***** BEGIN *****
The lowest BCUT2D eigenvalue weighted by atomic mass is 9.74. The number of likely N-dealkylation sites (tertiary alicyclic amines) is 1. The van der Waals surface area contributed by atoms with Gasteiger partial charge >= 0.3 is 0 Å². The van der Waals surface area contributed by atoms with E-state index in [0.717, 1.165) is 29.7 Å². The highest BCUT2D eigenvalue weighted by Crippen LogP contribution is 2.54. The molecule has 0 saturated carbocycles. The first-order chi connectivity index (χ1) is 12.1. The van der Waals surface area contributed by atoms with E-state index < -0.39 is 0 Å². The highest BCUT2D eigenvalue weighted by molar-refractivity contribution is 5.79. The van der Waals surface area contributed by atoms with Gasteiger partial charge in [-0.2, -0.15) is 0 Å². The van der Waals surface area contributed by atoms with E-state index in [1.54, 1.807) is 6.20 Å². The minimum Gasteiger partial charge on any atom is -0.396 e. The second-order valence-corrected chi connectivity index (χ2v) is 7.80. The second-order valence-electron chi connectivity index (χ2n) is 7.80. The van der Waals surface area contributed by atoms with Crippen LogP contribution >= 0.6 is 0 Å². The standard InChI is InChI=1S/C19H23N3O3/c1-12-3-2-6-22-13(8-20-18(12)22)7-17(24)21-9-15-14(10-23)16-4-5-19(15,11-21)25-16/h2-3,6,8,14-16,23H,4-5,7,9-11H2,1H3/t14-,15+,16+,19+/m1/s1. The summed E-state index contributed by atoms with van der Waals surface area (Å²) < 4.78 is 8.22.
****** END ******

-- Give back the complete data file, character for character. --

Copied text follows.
The lowest BCUT2D eigenvalue weighted by atomic mass is 9.74. The number of likely N-dealkylation sites (tertiary alicyclic amines) is 1. The van der Waals surface area contributed by atoms with Gasteiger partial charge >= 0.3 is 0 Å². The van der Waals surface area contributed by atoms with E-state index in [0.717, 1.165) is 29.7 Å². The highest BCUT2D eigenvalue weighted by Crippen LogP contribution is 2.54. The molecule has 0 saturated carbocycles. The first-order chi connectivity index (χ1) is 12.1. The van der Waals surface area contributed by atoms with E-state index < -0.39 is 0 Å². The highest BCUT2D eigenvalue weighted by molar-refractivity contribution is 5.79. The van der Waals surface area contributed by atoms with Gasteiger partial charge in [-0.2, -0.15) is 0 Å². The van der Waals surface area contributed by atoms with E-state index in [1.54, 1.807) is 6.20 Å². The minimum Gasteiger partial charge on any atom is -0.396 e. The second-order valence-corrected chi connectivity index (χ2v) is 7.80. The second-order valence-electron chi connectivity index (χ2n) is 7.80. The van der Waals surface area contributed by atoms with Crippen LogP contribution >= 0.6 is 0 Å². The standard InChI is InChI=1S/C19H23N3O3/c1-12-3-2-6-22-13(8-20-18(12)22)7-17(24)21-9-15-14(10-23)16-4-5-19(15,11-21)25-16/h2-3,6,8,14-16,23H,4-5,7,9-11H2,1H3/t14-,15+,16+,19+/m1/s1. The summed E-state index contributed by atoms with van der Waals surface area (Å²) < 4.78 is 8.22.